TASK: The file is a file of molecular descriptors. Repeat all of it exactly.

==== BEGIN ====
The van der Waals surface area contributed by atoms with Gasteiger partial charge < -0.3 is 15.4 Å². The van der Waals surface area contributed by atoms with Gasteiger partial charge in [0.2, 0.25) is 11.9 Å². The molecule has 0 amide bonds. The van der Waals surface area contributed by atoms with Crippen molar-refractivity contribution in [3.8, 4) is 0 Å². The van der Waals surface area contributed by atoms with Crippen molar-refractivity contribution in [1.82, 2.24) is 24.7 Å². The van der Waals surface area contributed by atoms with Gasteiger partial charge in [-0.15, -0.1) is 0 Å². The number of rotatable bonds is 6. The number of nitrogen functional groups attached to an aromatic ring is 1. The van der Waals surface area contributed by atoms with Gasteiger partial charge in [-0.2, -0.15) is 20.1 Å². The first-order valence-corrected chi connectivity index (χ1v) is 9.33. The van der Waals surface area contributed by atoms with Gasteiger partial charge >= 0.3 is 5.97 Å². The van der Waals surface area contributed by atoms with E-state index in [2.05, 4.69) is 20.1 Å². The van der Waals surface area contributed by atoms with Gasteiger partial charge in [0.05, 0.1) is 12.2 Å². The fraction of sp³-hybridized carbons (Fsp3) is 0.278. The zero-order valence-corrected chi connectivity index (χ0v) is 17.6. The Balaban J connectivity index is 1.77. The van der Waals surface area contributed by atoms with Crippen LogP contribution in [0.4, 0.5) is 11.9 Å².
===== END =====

The van der Waals surface area contributed by atoms with Gasteiger partial charge < -0.3 is 15.4 Å². The van der Waals surface area contributed by atoms with Gasteiger partial charge in [0.2, 0.25) is 11.9 Å². The molecule has 0 amide bonds. The van der Waals surface area contributed by atoms with Crippen molar-refractivity contribution in [3.8, 4) is 0 Å². The van der Waals surface area contributed by atoms with Crippen molar-refractivity contribution in [1.82, 2.24) is 24.7 Å². The van der Waals surface area contributed by atoms with Gasteiger partial charge in [-0.15, -0.1) is 0 Å². The number of rotatable bonds is 6. The number of nitrogen functional groups attached to an aromatic ring is 1. The van der Waals surface area contributed by atoms with Gasteiger partial charge in [-0.2, -0.15) is 20.1 Å². The first-order valence-corrected chi connectivity index (χ1v) is 9.33. The van der Waals surface area contributed by atoms with Gasteiger partial charge >= 0.3 is 5.97 Å². The van der Waals surface area contributed by atoms with E-state index in [2.05, 4.69) is 20.1 Å². The van der Waals surface area contributed by atoms with Gasteiger partial charge in [0.05, 0.1) is 12.2 Å². The fraction of sp³-hybridized carbons (Fsp3) is 0.278. The zero-order valence-corrected chi connectivity index (χ0v) is 17.6. The Balaban J connectivity index is 1.77. The van der Waals surface area contributed by atoms with Crippen LogP contribution in [0.4, 0.5) is 11.9 Å².